In November of 2004, by a vote of its Board of Directors, The Maxwell Street Historic Preservation Coalition became the Maxwell Street Foundation.
The Maxwell Street Foundation is dedicated to preserving, interpreting, and presenting the multicultural history of the old Maxwell Street Market and neighborhood in Chicago.
In 1994, individuals concerned about the continuance of the Maxwell Street Market and the preservation of its neighborhood organized the Maxwell Street Market Colloquium at the University of Illinois at Chicago. When the historic Market was relocated that year to Canal Street from the site it had occupied since 1912, these individuals publicly advocated alternatives to the removal of the remaining Maxwell Street residents, businesses, and buildings as the area was cleared for the University’s South Campus expansion. The Maxwell Street Museum Project, a not-for-profit Illinois corporation, was organized by these individuals in 1996 to preserve physical remnants of the marketplace, and was reorganized in 1998 as the Maxwell Street Historic Preservation Coalition with 501(c)(3) status to sustain the built fabric of the street and support the preservation of its history.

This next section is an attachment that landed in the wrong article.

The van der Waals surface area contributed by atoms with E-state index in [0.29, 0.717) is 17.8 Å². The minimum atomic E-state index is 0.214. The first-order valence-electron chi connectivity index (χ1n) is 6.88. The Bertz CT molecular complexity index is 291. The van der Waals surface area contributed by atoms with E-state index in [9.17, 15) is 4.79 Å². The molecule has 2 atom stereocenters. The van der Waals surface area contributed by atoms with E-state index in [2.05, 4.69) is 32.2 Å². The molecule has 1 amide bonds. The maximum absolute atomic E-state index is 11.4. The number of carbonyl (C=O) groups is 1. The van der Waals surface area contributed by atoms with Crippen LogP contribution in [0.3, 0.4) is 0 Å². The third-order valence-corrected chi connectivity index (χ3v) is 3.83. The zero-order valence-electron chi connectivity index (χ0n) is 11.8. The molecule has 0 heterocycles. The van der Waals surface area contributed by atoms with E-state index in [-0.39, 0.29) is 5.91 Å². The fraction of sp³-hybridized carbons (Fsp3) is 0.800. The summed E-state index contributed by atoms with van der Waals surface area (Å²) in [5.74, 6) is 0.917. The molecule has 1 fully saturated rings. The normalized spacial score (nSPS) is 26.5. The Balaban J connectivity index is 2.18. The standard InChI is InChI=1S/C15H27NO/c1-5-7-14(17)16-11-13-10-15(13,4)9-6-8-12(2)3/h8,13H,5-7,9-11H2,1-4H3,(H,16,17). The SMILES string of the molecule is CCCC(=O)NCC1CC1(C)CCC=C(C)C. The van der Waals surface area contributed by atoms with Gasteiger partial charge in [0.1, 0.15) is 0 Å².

Members submitted two National Register of Historic Places nomination applications for a historic district on Maxwell Street, but the nominations were defeated at the national level. Nonetheless, international support for the cause was garnered through a website established at maxwellstreet.org, and the organization’s efforts slowed the demolition of buildings and promoted a negotiated compromise between the city, university, and developers.
Ultimately, an agreement between them preserved eight buildings and one façade for adaptive re-use and introduced the dismantling and reinstallation of twelve historic facades in its redevelopment plan. With the final removal of businesses and buildings in 2001, the organization turned its focus to the history of Maxwell Street and to the production of materials that interpret the history for a variety of audiences.